Summary and Analysis
In 1863, progressive Republican Representative T. D. Eliot conceived of the Freedmen’s Bureau. The Emancipation Proclamation had been passed, officially freeing all slaves across the South. There was now a population of vulnerable freedmen—newly freed slaves—seeking security and escape in a hostile region. Eliot and his fellow Republican lawmakers worked to establish a bureau that could protect and assist these nearly four million freedmen.
Congress’s efforts to pass the Freedmen’s Bureau Bill were slowed by a series of obstacles. Throughout 1864, the bill was passed around Congress, receiving feedback and, at times, discouragement. The most pressing task the bill’s backers faced was to decide which department of the federal government would house the Freedmen’s Bureau. After much debate, the War Department (today called the Department of Defense) emerged as the best option. Finally, in March of 1865, the bill was passed in both houses and signed by President Abraham Lincoln.
However, the victory was soon eclipsed by Lincoln’s assassination, the instatement of Andrew Johnson—a conservative Democrat—in the oval office, and the nearing termination of the Freedmen’s Bureau, which was only allotted one year of existence after the end of the Civil War. In 1866, Republican lawmakers banded together again to keep the bureau alive. Through the Freedmen’s Bureau Act of 1866, which was passed despite Johnson’s veto, Congress succeeded in securing the bureau’s continued operation until 1872, when funding for the bureau dried up.
The Summary of the Bill
- Section 1 of the bill establishes the Freedmen’s Bureau, detailing its term of operation (one year after the end of the war), stating its responsibility (overseeing abandoned Southern lands and assisting freedmen), and proposing the instatement of a commissioner, to be selected by the president.
- Section 2 equips the Secretary of War with the power to assign resources and staff to the various projects and operations of the Freedmen’s Bureau.
- Section 3 grants the president the power to install bureau commissioners to oversee specific states in the union. The section further allows the president to assign military troops to assist Freedmen’s Bureau commissioners.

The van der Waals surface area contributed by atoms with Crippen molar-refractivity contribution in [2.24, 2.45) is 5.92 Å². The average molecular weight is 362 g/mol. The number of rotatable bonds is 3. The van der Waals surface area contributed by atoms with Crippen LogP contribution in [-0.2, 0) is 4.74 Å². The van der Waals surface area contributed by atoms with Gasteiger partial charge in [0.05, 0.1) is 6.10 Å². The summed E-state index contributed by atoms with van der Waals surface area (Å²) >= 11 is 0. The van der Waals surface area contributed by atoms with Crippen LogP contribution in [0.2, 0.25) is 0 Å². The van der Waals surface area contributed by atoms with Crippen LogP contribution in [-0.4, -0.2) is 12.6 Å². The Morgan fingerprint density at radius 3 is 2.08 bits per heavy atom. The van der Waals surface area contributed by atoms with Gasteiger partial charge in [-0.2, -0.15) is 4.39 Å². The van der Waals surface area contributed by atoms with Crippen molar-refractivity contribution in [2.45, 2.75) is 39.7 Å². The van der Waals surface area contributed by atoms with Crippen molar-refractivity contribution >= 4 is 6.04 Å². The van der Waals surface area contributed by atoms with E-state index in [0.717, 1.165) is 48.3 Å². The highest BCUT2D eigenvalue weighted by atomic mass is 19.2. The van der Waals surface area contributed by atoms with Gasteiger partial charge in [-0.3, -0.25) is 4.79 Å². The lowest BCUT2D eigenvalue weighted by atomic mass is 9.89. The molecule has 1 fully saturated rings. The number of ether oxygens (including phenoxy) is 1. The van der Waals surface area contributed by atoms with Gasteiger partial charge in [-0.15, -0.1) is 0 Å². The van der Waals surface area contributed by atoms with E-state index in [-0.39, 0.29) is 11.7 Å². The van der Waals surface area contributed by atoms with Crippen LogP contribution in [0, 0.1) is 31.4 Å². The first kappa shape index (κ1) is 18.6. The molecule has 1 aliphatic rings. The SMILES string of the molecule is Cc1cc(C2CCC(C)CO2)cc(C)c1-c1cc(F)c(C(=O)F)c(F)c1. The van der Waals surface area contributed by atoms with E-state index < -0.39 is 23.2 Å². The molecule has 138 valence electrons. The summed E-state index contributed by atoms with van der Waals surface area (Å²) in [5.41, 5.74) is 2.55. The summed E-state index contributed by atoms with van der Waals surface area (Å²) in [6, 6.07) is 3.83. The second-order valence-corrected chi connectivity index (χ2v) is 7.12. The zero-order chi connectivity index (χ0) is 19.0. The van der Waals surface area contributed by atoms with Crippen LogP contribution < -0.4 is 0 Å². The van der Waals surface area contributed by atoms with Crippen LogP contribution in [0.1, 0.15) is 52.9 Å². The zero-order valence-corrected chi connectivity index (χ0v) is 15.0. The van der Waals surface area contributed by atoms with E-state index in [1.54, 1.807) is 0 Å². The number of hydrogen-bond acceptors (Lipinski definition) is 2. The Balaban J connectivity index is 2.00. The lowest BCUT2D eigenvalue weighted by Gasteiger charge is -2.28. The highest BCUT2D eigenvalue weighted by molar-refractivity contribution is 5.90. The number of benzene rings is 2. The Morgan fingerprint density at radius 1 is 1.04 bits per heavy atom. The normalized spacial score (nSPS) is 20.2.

- Section 4 allows the commissioner of the Freedmen’s Bureau to seize abandoned lands and rent them to freedmen at a discounted rate. These freedmen are given the option to later purchase the land from the bureau.
- Section 5 delegitimizes “all acts and parts of acts inconsistent with the provisions of this act,” securing the validity of the Freedmen’s Bureau and warding off any legal attempts to strip it of its powers.
The Bureau in Action
Over its seven-year tenure, the Freedmen’s Bureau achieved mixed results. Due to a chronic lack of federal funding, the bureau managed to fulfill some of the goals outlined in the 1865 bill but could not live up to the lofty ambitions of the Republican lawmakers who conceived of it.
At its height, the bureau had fewer than a thousand agents on the ground in the Southern states. In countless cases, the bureau’s agents were harassed and maligned by white Southerners who opposed the bureau’s work. Some agents gave in to corruption or passivity. More active agents built schools and universities for freedmen (including Howard University), constructed and operated hospitals, and helped freedmen find work and attain legal marriages.
Perhaps the most unequivocal failure of the bureau was their inability to fulfill Section 4 of the 1865 bill. The bureau’s attempts to redistribute abandoned Southern land to freedmen never gained traction. For the most part, white Southerners took control of any land left unclaimed after the war. The dream of land ownership for black Southerners as a building block of Reconstruction never came to fruition.
From a broader perspective, the Freedmen’s Bureau can be seen as one front where the Reconstruction-era Republicans fought their progressive fight. Despite the shortcomings of the Freedmen’s Bureau, its conception and operation contributed a small part to one of the most progressive periods in American legal history.